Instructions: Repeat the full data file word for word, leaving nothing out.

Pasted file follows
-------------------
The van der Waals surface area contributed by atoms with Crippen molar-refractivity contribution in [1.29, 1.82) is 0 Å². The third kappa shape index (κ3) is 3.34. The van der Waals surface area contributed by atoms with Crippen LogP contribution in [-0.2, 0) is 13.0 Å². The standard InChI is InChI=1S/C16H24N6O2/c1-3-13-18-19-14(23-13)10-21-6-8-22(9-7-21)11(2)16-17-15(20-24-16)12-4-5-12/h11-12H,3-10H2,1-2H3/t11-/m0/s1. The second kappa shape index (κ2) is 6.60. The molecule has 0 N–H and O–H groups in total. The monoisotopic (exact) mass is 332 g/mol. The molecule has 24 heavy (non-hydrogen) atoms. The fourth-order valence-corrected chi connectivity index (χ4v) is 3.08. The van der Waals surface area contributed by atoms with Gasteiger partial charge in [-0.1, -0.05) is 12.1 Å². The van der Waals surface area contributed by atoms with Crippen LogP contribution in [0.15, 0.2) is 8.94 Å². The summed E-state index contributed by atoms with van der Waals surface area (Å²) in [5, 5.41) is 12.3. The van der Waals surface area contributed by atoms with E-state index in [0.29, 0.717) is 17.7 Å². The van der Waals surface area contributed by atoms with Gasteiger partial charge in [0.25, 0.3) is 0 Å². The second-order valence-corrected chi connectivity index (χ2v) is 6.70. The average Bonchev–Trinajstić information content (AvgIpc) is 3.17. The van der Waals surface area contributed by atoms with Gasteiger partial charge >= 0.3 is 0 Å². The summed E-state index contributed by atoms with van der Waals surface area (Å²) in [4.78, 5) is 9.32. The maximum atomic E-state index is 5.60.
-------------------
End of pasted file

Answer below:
The van der Waals surface area contributed by atoms with Crippen molar-refractivity contribution in [1.29, 1.82) is 0 Å². The third kappa shape index (κ3) is 3.34. The van der Waals surface area contributed by atoms with Crippen LogP contribution in [-0.2, 0) is 13.0 Å². The standard InChI is InChI=1S/C16H24N6O2/c1-3-13-18-19-14(23-13)10-21-6-8-22(9-7-21)11(2)16-17-15(20-24-16)12-4-5-12/h11-12H,3-10H2,1-2H3/t11-/m0/s1. The second kappa shape index (κ2) is 6.60. The molecule has 0 N–H and O–H groups in total. The monoisotopic (exact) mass is 332 g/mol. The molecule has 24 heavy (non-hydrogen) atoms. The fourth-order valence-corrected chi connectivity index (χ4v) is 3.08. The van der Waals surface area contributed by atoms with Gasteiger partial charge in [-0.1, -0.05) is 12.1 Å². The van der Waals surface area contributed by atoms with Crippen LogP contribution in [0.15, 0.2) is 8.94 Å². The summed E-state index contributed by atoms with van der Waals surface area (Å²) in [5, 5.41) is 12.3. The van der Waals surface area contributed by atoms with E-state index in [0.29, 0.717) is 17.7 Å². The van der Waals surface area contributed by atoms with Gasteiger partial charge in [0.25, 0.3) is 0 Å². The second-order valence-corrected chi connectivity index (χ2v) is 6.70. The average Bonchev–Trinajstić information content (AvgIpc) is 3.17. The van der Waals surface area contributed by atoms with Gasteiger partial charge >= 0.3 is 0 Å². The summed E-state index contributed by atoms with van der Waals surface area (Å²) in [4.78, 5) is 9.32. The maximum atomic E-state index is 5.60.